Commuters clog free spots

By Mathew Dearnaley

Diane Morton says she doesn't want to turn her front-yard vegetable garden into a parking space. Photo / Sarah Ivey
Diane Morton says she doesn't want to turn her front-yard vegetable garden into a parking space. Photo / Sarah Ivey

Residents of central Auckland fringe suburbs such as Mt Eden, Parnell and Orakei are getting riled at their streets becoming free parking lots for commuters skimping on bus or rail fares.

Mt Eden resident Diane Morton says her previously quiet cul-de-sac near a busy bus route has become a mecca for students parking there for long hours each weekday, leaving little room for her and her neighbours to squeeze back in if they return home before late in the afternoon.

Commuters are increasingly driving cars to streets within a $1.90, one-stage bus or rail trip to the CBD, and clogging up suburbs from Freemans Bay to Orakei, from where trains take just eight minutes to reach Britomart.

Mrs Morton said she was often forced to park across her own Bourne St driveway when bringing grandchildren to her home. Her garage was too rundown to store her car and she did not want to turn her front-yard vegetable garden into a parking lot.

She believed Auckland Council planners were failing to taking parking demand into account in their urban intensification plans.

She had distributed leaflets to her neighbours asking what they thought could be done. She wanted some form of parking priority, although she disagreed with a $70 charge imposed on St Marys Bay householders in a trial scheme which Auckland Transport hopes may become a model for other fringe suburbs.

Councillor Christine Fletcher, who lives at the end of Bourne St and is a member of the transport organisation's board, said that although she had off-street parking she sympathised with Mrs Morton and other neighbours.

The problem was particularly acute in suburbs such as Mt Eden and Parnell hosting "character" houses which were built before cars were invented, and needed to be protected rather than modified for off-street parking.

But although she had taken up the issue several times with Auckland Transport, she believed it should be given a chance to assess the St Marys Bay trial before rolling out similar schemes elsewhere.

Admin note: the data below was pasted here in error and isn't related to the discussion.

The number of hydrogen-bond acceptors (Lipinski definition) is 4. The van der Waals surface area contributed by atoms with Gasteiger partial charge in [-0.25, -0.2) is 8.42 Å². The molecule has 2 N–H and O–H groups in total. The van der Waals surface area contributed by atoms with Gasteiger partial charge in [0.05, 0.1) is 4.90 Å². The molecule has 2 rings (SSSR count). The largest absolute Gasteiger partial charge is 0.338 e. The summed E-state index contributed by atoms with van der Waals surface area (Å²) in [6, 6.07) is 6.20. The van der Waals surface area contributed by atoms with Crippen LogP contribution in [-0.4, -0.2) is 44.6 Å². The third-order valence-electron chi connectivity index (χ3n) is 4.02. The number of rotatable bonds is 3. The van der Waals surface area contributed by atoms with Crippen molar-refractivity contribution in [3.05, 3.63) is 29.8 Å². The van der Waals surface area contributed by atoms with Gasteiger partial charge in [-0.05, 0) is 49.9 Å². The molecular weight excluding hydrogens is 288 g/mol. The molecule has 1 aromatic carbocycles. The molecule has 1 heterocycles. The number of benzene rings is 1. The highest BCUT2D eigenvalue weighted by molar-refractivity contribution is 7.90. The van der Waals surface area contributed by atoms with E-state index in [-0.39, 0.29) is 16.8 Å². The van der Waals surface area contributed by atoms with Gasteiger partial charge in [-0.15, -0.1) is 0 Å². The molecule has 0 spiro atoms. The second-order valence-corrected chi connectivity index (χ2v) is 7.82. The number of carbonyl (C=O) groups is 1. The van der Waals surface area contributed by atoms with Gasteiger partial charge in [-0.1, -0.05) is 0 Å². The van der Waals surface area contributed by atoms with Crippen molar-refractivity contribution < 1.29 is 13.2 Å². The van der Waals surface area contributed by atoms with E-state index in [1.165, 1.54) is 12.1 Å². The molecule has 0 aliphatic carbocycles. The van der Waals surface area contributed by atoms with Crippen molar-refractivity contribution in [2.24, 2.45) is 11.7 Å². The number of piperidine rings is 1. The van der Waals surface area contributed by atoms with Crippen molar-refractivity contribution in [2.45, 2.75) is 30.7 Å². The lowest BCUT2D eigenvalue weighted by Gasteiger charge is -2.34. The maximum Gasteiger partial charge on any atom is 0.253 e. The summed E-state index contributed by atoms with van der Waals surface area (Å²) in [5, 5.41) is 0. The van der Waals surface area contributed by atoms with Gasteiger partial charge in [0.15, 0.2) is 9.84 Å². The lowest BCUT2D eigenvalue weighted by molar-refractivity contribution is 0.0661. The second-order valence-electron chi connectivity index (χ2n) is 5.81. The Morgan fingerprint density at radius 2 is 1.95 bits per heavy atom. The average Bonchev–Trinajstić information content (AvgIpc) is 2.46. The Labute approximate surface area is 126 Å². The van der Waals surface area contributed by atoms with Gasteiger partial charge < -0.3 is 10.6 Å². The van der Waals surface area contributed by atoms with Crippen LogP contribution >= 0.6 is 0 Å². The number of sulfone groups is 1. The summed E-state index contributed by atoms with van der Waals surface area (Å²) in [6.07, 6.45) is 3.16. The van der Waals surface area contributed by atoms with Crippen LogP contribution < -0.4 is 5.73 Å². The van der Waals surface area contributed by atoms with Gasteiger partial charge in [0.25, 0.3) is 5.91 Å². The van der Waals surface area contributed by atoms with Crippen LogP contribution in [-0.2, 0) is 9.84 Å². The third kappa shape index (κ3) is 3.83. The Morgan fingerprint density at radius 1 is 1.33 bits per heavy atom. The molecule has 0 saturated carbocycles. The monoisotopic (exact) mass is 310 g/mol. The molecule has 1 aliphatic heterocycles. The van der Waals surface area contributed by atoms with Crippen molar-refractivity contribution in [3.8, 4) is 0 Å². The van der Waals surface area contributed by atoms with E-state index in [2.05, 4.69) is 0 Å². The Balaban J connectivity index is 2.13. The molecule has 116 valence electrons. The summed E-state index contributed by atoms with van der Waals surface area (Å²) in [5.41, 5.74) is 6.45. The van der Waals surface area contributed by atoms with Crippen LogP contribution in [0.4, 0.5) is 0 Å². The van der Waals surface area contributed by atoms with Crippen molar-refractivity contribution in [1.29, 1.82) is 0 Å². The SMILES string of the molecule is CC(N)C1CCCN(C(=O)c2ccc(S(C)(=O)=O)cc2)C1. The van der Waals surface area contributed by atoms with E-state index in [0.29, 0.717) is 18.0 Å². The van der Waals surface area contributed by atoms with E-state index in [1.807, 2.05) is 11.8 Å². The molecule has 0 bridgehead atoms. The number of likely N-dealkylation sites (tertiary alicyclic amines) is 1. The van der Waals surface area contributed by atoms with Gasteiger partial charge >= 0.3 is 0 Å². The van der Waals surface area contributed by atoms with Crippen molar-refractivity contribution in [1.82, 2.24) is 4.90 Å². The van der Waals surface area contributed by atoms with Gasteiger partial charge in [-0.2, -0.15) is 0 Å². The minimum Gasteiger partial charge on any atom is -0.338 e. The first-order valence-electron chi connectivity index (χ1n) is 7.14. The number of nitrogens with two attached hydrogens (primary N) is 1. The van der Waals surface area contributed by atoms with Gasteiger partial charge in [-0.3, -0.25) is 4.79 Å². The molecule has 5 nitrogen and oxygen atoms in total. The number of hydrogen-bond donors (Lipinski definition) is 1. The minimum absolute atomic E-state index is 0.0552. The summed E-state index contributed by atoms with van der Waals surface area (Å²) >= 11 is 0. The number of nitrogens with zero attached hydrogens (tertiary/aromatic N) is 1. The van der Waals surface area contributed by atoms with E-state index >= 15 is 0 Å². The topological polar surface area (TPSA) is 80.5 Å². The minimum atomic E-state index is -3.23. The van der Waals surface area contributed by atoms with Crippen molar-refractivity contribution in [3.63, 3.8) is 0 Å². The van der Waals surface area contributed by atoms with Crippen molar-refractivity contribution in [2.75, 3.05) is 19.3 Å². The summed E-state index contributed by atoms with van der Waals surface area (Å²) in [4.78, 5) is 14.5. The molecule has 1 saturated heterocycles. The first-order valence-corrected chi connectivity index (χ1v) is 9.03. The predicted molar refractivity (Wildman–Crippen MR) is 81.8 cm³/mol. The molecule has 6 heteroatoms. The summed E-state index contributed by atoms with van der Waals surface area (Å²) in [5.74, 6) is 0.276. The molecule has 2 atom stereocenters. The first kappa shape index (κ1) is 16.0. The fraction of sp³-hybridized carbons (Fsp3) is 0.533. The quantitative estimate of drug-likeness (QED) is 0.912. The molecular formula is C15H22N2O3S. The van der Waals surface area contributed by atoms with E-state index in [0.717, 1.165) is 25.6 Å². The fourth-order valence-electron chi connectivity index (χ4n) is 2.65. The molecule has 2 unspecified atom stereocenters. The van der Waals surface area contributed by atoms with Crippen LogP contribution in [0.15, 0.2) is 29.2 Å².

Council transport chairman Mike Lee said parking schemes were just treating symptoms of a wider problem, which he suspected was caused by excessive bus and rail fares.

"Rather than suburb-by-suburb and street-by-street I think we need to take a comprehensive overview of the problem and it seems to me that recent fare increases are acting as market signals," said Mr Lee, who is also an Auckland Transport board member. "Not only do we have a decline in public transport use overall, but we also have behaviour which seems to be influenced by getting a cheap fare."

Automobile Association spokesman Simon Lambourne said that although the organisation supported parking management in suburbs in principle, it was concerned at a large number of empty spaces left by the St Marys Bay scheme, as commuters who previously parked there crowded into neighbouring streets.

But although Auckland Transport acknowledges spaces in the 17 streets involved in the scheme are only about 50 per cent occupied on average, St Marys Bay Association chairman Tony Skelton said last night that the whole point was to free up the area not just for residents but also for visitors able to find parks and stay there for up to 120 minutes while doing business in nearby Ponsonby.

Auckland Transport spokesman Mark Hannan said about half the vehicles parking in the scheme zone had residents' permits and the rest were there for short stays, which was an "encouraging" result for the 12-month trial, which is due to run until July.

LOCALS BATTLE TO KEEP PARKING SPACES

Deborah Hill Cone has mobilised her Parnell neighbourhood against an Auckland Transport plan to strip dedicated residents' parking spots from outside historic homes built before the car became king.

The Herald columnist, who is one of just a handful of homeowners in Scarborough Terrace with residents' permits for street parking, said even neighbours with off-street facilities had joined what had become a community preservation battle.

She supported public transport, but needed a car for errands with her two small children and believed the invasion of the suburb by commuters parking there rather than catching buses from their own homes was undermining professed council objectives.

"The council wants people to use public transport and to live in the inner city to make it liveable, yet this [parking] policy they are suggesting seems to go against both those objectives," said Ms Hill Cone, whose home was built around 1900.

"If you want to make the inner city liveable for families and communities, not full of just tenants who rent and are transient but people who are settled and contribute to the community, you can't make it so there is nowhere to park near your house."

But she was pleased that after a packed public meeting attended by Auckland Transport, the council body had conducted a survey of her street, and intended discussing the results with residents next month.

SUBURBAN HOT SPOTS

Mt Eden, Parnell, Freemans Bay, St Marys Bay, Kingsland, Ponsonby, Newmarket, Grafton, Orakei.

Streets with residents' parking priority schemes, whether providing exclusive use to allocated spaces or general use by permit holders:

*St Marys Bay (trial area-wide scheme) - 17 streets
*Auckland Central - 5
*Newmarket and Grafton - 14
*Mt Eden - 3
*Parnell - 12
*Freemans Bay, Ponsonby, Grey Lynn, St Marys Bay - 26
*Epsom - 4

- NZ Herald

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